Grand Ole Opry Slammed For Having Morgan Wallen On Stage


The Grand Ole Opry is under fire after welcoming Morgan Wallen back to its stage on Saturday night.

The singer, who was caught on camera nearly a year ago using a racist slur, joined Ernest to perform their collaboration “Flower Shops.”

Wallen shared several photos from the show on his Instagram. “Thanks for letting me be a part of it,” he wrote in the caption.

A photo of the pair was also posted to the Opry’s official Twitter account with the caption: “Surprise!”

Singer-songwriter Jason Isbell responded via Twitter that he was “not surprised … just sad.”

He tweeted: “Last night @opry you had a choice – either upset one guy and his ‘team,’ or break the hearts of a legion of aspiring Black Country artist. You chose wrong and I’m real sad for a lot of my friends today.”

Nashville-based artist Joy Oladokun also tweeted that she was not surprised. “The choices white people make out of convenience have emotional and actual consequences for people like me,” she wrote.

Oladokun said Wallen’s “thoughtless redemption tour is the nail in the coffin of me realizing these systems, and this town, is really not for us.

“imma keep making my lil music in my attic. y’all can listen if you want. i don’t know that I’ll do this work forever.”

Singer Emily Scott Robinson said she wishes the Opry was “a place where my Black friends feel celebrated, safe, welcome and equal.” She tweeted: “Consider what it means to invite Morgan Wallen on stage with no accountability about his personally harmful and racist actions and NO larger dialogue about racism in country music. The message you are sending here is that you want truth and reconciliation to be clean and easy and sweet. It’s not. It requires us to come clean about all that we have been complicit in.”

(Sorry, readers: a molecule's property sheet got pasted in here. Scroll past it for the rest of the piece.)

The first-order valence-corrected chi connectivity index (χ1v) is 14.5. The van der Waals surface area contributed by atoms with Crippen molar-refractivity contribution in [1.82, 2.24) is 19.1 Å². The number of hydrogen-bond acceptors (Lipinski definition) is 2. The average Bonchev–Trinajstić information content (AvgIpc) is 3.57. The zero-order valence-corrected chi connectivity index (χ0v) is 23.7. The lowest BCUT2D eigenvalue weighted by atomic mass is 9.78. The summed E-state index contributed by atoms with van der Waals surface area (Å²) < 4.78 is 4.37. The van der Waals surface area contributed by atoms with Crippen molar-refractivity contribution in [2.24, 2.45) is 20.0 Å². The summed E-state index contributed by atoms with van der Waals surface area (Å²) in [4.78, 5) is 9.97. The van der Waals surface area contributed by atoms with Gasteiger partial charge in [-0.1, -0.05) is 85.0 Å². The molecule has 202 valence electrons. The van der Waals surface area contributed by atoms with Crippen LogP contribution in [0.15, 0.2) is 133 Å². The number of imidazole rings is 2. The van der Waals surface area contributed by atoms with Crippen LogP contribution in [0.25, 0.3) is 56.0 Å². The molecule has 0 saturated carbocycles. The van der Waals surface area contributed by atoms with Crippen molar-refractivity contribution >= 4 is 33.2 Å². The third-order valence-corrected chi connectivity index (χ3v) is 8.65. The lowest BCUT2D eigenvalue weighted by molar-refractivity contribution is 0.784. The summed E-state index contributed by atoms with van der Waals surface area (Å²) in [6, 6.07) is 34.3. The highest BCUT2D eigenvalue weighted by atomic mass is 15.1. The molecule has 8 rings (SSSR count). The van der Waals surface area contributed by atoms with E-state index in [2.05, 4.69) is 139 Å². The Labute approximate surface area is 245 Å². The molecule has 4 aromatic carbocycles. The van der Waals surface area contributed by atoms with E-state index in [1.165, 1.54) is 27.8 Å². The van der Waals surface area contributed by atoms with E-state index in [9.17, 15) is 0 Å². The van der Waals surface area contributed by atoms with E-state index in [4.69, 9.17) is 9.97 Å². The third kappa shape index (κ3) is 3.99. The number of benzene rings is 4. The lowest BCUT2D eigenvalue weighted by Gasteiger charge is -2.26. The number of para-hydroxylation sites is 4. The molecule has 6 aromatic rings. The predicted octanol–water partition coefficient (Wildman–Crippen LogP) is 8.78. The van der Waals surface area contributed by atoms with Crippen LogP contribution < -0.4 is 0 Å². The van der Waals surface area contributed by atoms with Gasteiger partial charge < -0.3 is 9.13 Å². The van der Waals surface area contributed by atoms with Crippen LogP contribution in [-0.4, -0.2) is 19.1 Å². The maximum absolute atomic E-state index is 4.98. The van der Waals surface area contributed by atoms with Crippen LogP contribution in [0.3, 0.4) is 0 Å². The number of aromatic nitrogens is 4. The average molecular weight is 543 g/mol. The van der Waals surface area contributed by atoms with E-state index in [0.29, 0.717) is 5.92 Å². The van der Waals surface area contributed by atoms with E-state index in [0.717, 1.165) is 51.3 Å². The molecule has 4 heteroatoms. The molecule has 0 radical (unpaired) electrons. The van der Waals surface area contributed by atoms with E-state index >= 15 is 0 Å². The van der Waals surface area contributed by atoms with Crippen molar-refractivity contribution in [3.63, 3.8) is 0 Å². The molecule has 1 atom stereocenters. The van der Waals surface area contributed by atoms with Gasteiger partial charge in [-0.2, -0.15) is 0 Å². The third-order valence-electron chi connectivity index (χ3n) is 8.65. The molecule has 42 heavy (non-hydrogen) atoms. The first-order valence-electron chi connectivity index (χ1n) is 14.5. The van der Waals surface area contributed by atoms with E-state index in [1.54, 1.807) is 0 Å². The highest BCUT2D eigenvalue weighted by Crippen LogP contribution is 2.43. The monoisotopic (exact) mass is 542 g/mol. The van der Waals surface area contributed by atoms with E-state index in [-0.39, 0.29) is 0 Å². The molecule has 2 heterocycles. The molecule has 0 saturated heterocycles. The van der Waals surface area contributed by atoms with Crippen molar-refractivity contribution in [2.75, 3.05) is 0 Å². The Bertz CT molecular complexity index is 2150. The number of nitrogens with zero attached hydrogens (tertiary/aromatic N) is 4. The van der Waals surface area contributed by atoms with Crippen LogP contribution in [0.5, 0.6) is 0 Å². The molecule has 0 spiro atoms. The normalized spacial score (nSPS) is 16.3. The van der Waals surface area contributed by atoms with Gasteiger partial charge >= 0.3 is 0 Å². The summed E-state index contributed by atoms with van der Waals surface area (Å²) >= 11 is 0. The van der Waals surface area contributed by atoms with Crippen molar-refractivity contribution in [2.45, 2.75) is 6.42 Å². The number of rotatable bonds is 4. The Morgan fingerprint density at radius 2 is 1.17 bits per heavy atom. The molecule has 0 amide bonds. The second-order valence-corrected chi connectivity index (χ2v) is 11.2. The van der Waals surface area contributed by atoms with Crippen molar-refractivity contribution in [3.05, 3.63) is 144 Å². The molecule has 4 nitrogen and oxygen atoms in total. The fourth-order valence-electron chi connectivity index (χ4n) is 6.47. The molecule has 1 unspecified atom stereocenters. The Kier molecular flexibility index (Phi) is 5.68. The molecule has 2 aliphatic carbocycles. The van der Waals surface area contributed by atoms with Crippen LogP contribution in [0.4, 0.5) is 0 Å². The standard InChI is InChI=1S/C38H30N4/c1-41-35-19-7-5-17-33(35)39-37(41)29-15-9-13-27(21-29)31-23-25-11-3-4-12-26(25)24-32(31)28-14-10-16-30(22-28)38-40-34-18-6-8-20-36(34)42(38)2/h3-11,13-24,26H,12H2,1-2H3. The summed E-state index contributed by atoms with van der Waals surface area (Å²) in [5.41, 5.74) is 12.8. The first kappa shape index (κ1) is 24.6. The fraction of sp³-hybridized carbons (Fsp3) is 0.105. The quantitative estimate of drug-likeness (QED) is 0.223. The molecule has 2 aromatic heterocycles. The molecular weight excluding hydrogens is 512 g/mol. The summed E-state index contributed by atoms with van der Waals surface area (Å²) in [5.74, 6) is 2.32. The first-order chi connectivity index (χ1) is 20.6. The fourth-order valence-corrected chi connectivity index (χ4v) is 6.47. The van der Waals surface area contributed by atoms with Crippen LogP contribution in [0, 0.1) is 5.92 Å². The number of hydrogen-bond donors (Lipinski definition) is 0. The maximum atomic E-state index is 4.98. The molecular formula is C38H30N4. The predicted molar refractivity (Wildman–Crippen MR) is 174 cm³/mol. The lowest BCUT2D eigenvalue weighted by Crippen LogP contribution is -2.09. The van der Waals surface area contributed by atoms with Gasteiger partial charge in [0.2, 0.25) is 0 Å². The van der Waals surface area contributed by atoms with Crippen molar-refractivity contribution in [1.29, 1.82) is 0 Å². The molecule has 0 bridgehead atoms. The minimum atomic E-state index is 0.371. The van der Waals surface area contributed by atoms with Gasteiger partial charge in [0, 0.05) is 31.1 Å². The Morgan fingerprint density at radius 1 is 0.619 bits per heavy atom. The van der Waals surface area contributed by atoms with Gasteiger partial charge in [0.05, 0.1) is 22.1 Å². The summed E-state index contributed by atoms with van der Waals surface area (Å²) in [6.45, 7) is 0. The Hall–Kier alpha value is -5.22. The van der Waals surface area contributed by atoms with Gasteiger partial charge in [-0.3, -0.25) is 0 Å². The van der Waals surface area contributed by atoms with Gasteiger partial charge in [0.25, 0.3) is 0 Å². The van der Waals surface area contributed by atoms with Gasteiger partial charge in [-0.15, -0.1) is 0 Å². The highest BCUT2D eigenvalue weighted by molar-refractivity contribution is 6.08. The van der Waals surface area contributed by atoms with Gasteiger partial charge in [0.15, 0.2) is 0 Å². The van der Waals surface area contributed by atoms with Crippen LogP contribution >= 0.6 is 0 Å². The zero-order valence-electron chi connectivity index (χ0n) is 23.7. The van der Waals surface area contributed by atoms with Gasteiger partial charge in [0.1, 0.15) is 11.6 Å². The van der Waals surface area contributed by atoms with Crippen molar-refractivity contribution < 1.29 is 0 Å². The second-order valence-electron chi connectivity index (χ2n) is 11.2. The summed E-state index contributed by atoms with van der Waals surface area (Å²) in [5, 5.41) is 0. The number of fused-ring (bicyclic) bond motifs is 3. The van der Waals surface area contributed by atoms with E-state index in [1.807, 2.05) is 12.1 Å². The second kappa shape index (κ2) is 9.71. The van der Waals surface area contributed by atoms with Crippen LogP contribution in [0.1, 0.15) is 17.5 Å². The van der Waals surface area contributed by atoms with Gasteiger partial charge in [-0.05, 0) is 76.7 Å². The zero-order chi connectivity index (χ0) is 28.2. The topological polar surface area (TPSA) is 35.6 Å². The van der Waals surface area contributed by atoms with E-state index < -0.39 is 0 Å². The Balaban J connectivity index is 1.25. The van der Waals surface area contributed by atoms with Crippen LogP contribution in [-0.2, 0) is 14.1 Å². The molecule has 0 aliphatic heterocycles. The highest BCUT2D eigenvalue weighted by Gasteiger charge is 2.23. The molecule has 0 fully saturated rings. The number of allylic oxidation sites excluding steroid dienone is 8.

Black Opry founder Holly G shared a letter she sent to the Grand Ole Opry. "I am extremely confused by the welcoming of Morgan Wallen to the Opry stage last night,” she wrote. “You were very clear about the fact that some people do not deserve a spot on that stage, which lets me know that each guest is intentional and thought through. That being the case, how was this deemed okay? 

“You should know that our community is extremely disappointed, though many are not surprised. A stage that was once a dream destination for many Black artists has now cemented itself as one of the many Nashville stages on which we know we are not respected.”

Holly G added: “I would like an explanation as to why you all felt this was okay, and to know how you all plan to heal the rift you’ve now aggravated between the Opry and the Black fans and artists who previously wished to support and participate.”

The Opry, which has only two Black artists as members – Charley Pride and Darius Rucker – tweeted in June 2020 that racism is “real” and “unacceptable.” It has not commented publicly on the backlash to having Wallen back on stage.

Wallen was suspended from his record label, dropped from his agency and his songs were pulled from radio stations and some streaming services after a video of him using the racist slur was posted on TMZ. Producers of awards shows stated that the singer was eligible for nominations but would not be invited to attend their shows.

Last July, Wallen said “there are no excuses to use this type of language, ever.” But, he told GMA he had used the slur before. “I wouldn’t say frequently. No, no, not frequently. It was just around this certain group of friends.”

Wallen said he was “clearly drunk” in the video. “In our minds, it’s playful, you know? I don’t know if that sounds ignorant, but that’s really where it came from,” he said. “It’s wrong. … I didn’t mean it in any derogatory manner at all."

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